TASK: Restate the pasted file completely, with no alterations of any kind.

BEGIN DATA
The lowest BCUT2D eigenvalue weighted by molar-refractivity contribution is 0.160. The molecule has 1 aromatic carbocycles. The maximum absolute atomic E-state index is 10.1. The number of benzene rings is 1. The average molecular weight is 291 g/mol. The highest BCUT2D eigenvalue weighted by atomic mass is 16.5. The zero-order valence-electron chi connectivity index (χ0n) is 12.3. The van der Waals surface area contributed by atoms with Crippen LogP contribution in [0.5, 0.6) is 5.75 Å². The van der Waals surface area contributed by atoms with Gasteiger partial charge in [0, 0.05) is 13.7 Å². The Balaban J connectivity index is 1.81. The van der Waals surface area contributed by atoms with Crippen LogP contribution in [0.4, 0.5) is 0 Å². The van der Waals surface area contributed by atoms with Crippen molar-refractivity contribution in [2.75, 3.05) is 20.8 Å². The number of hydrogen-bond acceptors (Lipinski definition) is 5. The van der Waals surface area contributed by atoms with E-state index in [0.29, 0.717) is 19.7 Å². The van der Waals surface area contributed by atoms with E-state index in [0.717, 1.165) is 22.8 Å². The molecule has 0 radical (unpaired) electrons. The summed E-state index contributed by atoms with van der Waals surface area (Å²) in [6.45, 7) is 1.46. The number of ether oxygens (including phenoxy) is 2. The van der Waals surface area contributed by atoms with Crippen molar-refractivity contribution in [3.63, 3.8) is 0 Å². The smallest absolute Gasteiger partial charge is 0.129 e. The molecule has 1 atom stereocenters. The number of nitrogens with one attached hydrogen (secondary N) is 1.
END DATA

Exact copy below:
The lowest BCUT2D eigenvalue weighted by molar-refractivity contribution is 0.160. The molecule has 1 aromatic carbocycles. The maximum absolute atomic E-state index is 10.1. The number of benzene rings is 1. The average molecular weight is 291 g/mol. The highest BCUT2D eigenvalue weighted by atomic mass is 16.5. The zero-order valence-electron chi connectivity index (χ0n) is 12.3. The van der Waals surface area contributed by atoms with Crippen LogP contribution in [0.5, 0.6) is 5.75 Å². The van der Waals surface area contributed by atoms with Gasteiger partial charge in [0, 0.05) is 13.7 Å². The Balaban J connectivity index is 1.81. The van der Waals surface area contributed by atoms with Crippen LogP contribution in [0.4, 0.5) is 0 Å². The van der Waals surface area contributed by atoms with Crippen molar-refractivity contribution in [2.75, 3.05) is 20.8 Å². The number of hydrogen-bond acceptors (Lipinski definition) is 5. The van der Waals surface area contributed by atoms with E-state index in [0.29, 0.717) is 19.7 Å². The van der Waals surface area contributed by atoms with E-state index in [0.717, 1.165) is 22.8 Å². The molecule has 0 radical (unpaired) electrons. The summed E-state index contributed by atoms with van der Waals surface area (Å²) in [6.45, 7) is 1.46. The number of ether oxygens (including phenoxy) is 2. The van der Waals surface area contributed by atoms with Crippen molar-refractivity contribution in [3.63, 3.8) is 0 Å². The smallest absolute Gasteiger partial charge is 0.129 e. The molecule has 1 atom stereocenters. The number of nitrogens with one attached hydrogen (secondary N) is 1.